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Dambisa Moyo: She provides a good snapshot of China Inc

In Winner Take All, Dambisa Moyo, the Zambian economist and writer, presents us with a Malthusian vision of the world's future against the backdrop of an ascendant China. She analyses the pressure that this new economic giant is bringing to bear on world resources, its growing financial reach, and the socio-political implications of this, especially in Africa. 

The essential premise of the book is that an increasing imbalance between world supply and demand in commodities (including land, water and energy) threatens the "double whammy" of increased demand from burgeoning populations for food and clean water on the one hand, and a relative scarcity of inputs (in particular water and arable land) on the other. 

While the underlying logic of Moyo's argument is undeniable, her views are nonetheless undermined by an unquestioning acceptance of current demands and constraints as permanent. It is taken for granted for instance that China is on an inevitable path of continuous growth, an assumption that is even now being challenged: with copper stocks piling up, cement demand failing and energy usage flattening, China is cutting the cost of borrowing for the first time since December 2008 in an attempt to boost economic growth. With memories of the "threat of Japan" only a few decades old, one would do well to remember that current realities are not immutable.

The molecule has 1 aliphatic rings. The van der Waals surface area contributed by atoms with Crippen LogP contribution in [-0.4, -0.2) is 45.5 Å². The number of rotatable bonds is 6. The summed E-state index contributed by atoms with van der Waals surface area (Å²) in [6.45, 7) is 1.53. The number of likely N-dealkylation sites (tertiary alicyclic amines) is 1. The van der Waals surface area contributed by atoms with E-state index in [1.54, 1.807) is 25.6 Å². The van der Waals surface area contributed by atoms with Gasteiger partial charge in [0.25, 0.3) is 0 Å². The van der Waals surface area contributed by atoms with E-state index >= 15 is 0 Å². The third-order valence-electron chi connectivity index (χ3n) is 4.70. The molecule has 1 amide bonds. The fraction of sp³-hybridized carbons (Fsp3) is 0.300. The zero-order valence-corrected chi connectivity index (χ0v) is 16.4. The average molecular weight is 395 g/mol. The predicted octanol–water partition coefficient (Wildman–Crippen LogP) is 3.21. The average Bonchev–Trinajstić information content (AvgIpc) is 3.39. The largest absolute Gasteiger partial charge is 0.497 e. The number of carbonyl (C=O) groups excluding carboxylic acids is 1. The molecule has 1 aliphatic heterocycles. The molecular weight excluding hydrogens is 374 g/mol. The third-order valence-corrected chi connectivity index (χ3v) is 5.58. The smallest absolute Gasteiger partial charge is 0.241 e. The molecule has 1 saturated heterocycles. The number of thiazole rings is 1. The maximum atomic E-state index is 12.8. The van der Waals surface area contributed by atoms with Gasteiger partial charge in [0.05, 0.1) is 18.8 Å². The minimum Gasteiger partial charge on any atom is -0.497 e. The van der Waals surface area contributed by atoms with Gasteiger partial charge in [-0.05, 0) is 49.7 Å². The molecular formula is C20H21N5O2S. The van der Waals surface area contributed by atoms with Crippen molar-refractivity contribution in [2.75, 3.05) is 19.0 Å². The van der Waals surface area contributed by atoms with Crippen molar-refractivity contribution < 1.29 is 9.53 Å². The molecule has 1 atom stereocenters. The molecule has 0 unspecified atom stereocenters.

Dambisa Moyo provides a good snapshot of China Inc's strategies in Africa. In particular, she points to those factors that make China more competitive in Africa than its Western counterparts. She dismisses the notion that the Chinese are only out to exploit Africa, and instead makes an argument for China pursuing a largely beneficial and symbiotic relationship with the continent. She does share some widely-held concerns regarding China's involvement (lack of transparency, poor labour laws, lack of concern for the environment), but generally argues that it is for each host country to ensure that environmental, social and other conditions are met. While this description of Chinese involvement in Africa contains no anti-Chinese bias, the same cannot be said of her discussion of Western institutions and governments, which she perhaps unfairly accuses of fiddling while Rome burns. 

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